How to I minimise risk when taking on larger civil engineering projects?

Minimising risk

Problem:  I run a smallish civil engineering contractor.  I started up the company in 2009, although I had little choice as the company I was working for at the time ceased trading due to the credit crunch.  Since then, my own company has grown organically and is now turning over around £2 million per year.

Most of our work is one-off bespoke dwellings and small residential and industrial developments.  Over the last 18 months or so, there has been an increase in enquiries on larger developments, which I have declined to price, partly due to lacking the management resources, and partly to do with the high risk.

Recently however, I have been talking to a civil engineer who works as a contracts manager on a freelance basis for a large civil engineering company, and I am considering approaching him to see if he would like to work for my company, which would then give it the management resources to start looking at taking larger projects on.  I am however eager to minimise the risk and wondered if you had any advice?

Response: You are very sensible in making sure that in contemplating going outside your usual market [and comfort zone], you consider the risks involved and how to minimise those risks.

Some of the risks will of course be different to the markets you currently work within, although many of the risks will be similar, but on a bigger scale, and with that in mind, the biggest risk that your company faces is its exposure to losses that are far greater in value than for your normal market.  For example, an average project may generate a monthly value of perhaps £20,000 and be completed within 6 weeks, whilst valuations are agreed to be made every fortnight and payments within 7 days, so the monies at risk at any one time could be only 3 weeks’ of work / £15,000.  This can be compared to working for a much more contractually experienced main contractor on a large project, where the monthly values are double with valuations every month and payment being stretched to 6 weeks, meaning at peak, the risk could be £100,000.

So how do you go about minimising your risk?  The following bullet-points are not only relevant to your business, but will be also relevant to any business at any time:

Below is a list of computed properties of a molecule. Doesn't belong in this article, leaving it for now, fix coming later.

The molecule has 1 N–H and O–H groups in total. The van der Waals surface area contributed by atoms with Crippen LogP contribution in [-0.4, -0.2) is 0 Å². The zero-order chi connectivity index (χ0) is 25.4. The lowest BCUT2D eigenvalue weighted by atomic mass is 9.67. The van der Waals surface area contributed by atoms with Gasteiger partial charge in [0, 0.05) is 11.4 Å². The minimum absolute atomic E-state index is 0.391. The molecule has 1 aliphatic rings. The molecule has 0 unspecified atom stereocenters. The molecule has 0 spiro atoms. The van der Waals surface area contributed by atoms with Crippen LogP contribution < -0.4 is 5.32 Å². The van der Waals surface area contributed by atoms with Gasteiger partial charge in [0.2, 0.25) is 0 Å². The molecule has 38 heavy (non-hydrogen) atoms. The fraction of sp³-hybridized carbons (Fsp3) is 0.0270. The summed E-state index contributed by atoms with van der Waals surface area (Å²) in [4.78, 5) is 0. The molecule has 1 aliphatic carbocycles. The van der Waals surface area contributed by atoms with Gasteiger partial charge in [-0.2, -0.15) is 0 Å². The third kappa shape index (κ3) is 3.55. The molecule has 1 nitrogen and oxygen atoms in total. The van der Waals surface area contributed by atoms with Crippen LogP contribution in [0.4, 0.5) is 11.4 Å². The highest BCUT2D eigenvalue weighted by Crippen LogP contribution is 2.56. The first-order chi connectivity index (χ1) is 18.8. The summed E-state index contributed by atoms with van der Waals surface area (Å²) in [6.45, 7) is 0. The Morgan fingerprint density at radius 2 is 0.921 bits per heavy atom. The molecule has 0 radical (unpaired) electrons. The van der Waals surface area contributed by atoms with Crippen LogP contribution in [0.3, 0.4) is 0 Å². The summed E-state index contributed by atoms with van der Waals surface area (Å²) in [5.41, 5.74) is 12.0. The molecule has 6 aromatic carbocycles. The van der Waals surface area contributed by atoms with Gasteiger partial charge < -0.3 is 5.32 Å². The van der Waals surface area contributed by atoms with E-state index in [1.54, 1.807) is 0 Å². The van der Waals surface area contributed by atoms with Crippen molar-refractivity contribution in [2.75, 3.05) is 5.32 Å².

• Make sure that you have strong terms and conditions which ideally should be drafted by a solicitor. Engaging a solicitor to draft bespoke terms and conditions will [initially] be an expensive exercise, but it will be a worthwhile investment that will reap rewards in the future.
  • If you are unable to use your own terms and conditions on any project (maybe because the sub-contract T&C’s needs to reflect the main contract’s T&C’s), then make sure that the contract is read by a solicitor prior to entering into the contract or starting on site.
  • Have favourable valuations (i.e. every fortnight) with speedy final payment dates (i.e. 7 days from when payment becomes due).
  • Keep delay damages to a minimum and if possible, cap the total damages.
  • Negotiate a nil retention, or offer an incentive (like a discount), to reduce/eliminate the retention.
  • With every new client, run a credit search – and do this on every client on a regular basis, as trading conditions change.
  • Any client with a poor credit rating (or reputation), either decline the work or seek better payment periods / have the monies paid into an escrow account.
  • Make sure that you keep good records when on site and ensure all variations / instructions are in writing.                                                                                                                                                                                                                                                                                                                I wish you all the best for the future.

© Michael Gerard 2019

The advice provided is intended to be of a general guide only and should not be viewed as providing a definitive legal analysis.

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